Developed for ages 8+ (Scouting: Cubs, Scouts, Explroers/Ventures, and adults).

Inherently, labels are good things. Their purpose is to inform us, to provide us with useful information, or to warn us.

At one time or another, we’ve all been labeled something, or labeled someone else something, that wasn’t accurate, and quite possibly, hurtful.

We walk around wearing our human bodies that, for the most part, look just like everyone else’s. Thats how we recognise each other as human, the fundamental truth is we are all alike.

We then apply odd concepts as labels… What do our eyes see? Colour, skin, weight, looks, hair… then we judge further, who are they, why are they here? What are their values? What does our media tell us about them? All of this shapes the way we see.

We sometimes think we can tell someone’s political affiliation, or social standing by the car they drive or where and how they live.

We see the young black kid in a hoodie and label him a criminal, or at the very least avoid making eye contact. We see the person with tattoos and spiked hair and label them a freak. We see the awkward girl sitting by herself and label her a loser. We see the boy who was born female but is expressing himself as male and label him ‘gender dysphoric’. We see the masculine man and assume he’s straight.

Who are these labels for? Do they serve any purpose? Do they accurately paint the whole picture of the individual?

If they do serve a purpose, I think it’s a self- serving purpose. It serves the purpose of protecting what we perceive as normal or acceptable. Why are we so threatened by anyone who is different from us? Is that what it is? Fear? Uneducated guessing? Or simply a way to push one’s political motivations over another.

Perhaps it’s not fear at all. Perhaps it’s envy. Even if we don’t care for the way another person presents themselves, the reality that some may be more in touch with their authentic self, and feel the freedom to express their uniqueness, makes us feel envious. Maybe we wish that we had the courage to do the same.

Rather than presuming, assuming, judging, and labeling someone, why don’t we try to be more tolerant, curious, and compassionate? In my experience, tolerance, curiosity, and compassion lead to trust and understanding. Which is the ultimate path to long lasting friendships.

Labelling things is okay, and often necessary. Labelling people is not. There is already one label that defines us all: Human.

The following activity explores this theme with a view to dismissing of labels.


Refugees arriving in the UK often face all manner of prejudice and discrimination. You may have come across this before in the media, in political debates or even at school or in the playground. It can be especially hard for ‘refugee’ children to settle into a new school or youth group.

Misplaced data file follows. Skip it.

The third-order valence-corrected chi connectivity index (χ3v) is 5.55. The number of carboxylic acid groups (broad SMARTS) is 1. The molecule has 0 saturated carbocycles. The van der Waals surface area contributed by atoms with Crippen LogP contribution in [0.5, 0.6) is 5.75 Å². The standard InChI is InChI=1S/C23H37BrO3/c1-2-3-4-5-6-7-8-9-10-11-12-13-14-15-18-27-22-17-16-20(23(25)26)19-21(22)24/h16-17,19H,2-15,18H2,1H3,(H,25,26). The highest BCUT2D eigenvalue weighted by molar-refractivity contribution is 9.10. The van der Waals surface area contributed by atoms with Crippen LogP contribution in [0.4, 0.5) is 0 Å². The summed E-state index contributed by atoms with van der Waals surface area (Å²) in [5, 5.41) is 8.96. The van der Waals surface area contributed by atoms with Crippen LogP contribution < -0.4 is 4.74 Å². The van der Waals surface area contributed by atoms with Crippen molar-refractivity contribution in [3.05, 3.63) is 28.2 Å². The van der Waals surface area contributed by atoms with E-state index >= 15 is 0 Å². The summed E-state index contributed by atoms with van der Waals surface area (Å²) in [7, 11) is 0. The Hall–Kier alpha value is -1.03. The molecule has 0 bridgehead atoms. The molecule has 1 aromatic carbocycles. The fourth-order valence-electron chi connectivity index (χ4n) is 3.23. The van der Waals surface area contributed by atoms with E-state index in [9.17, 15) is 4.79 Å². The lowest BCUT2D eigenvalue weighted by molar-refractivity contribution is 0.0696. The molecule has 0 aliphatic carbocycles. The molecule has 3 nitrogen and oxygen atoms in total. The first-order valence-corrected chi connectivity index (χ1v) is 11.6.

Participants will be enabled to: 

  • Understand that young people’s enjoyment of their rights can often be affected by their circumstances and/or the attitude of others.
  • Develop a sense of awareness of their identity.
  • Relate difficult situations in their personal experience to the possible feelings and experience of refugees and asylum seekers. 


Photocopy the poem by Rubimbo Bungwe for each sub-group of 4-5.

Running the activity

Split the participants into groups of 4-5 and encourage them to think about their own name.

Ask probing questions such as: 

  • What does your name mean to you?
  • Have you ever chosen to be called something different, eg a shortened
    name or even a nickname?
  • Have other people ever labelled you instead of using your name?  (Sensitivity: be alert at this point to the possibility of participants using this as an opportunity to bully others, particularly around things such as skin and hair colour. ie. Ginger.)
  • If yes, why do you think that they did it? How did it make you feel? What can you do to stop it?

Hand out the poem and have one member of each group read it to the others.

Encourage discussion based around topics like ‘What does she think about the label given to her?’ and ‘What could people do differently to help Rumbimbo, the author of the poem below feel at home?’



So I have a new name – refugee.

Strange that a name should take away from me My past, personality and hope.

Strange refuge this.

So many seem to share this name – refugee Yet we share so many differences 

I find no comfort in my new name.

I long to share my past, restore my pride, To show, I too, in time, will offer more Than I have borrowed.

For now the comfort that I seek

Resides in the old yet new name

I would choose – friend. 

by Rubimbo Bungwe, aged 14, from Zimbabwe, 2002 

This activity fits to the following Global Sustainable Development Goals: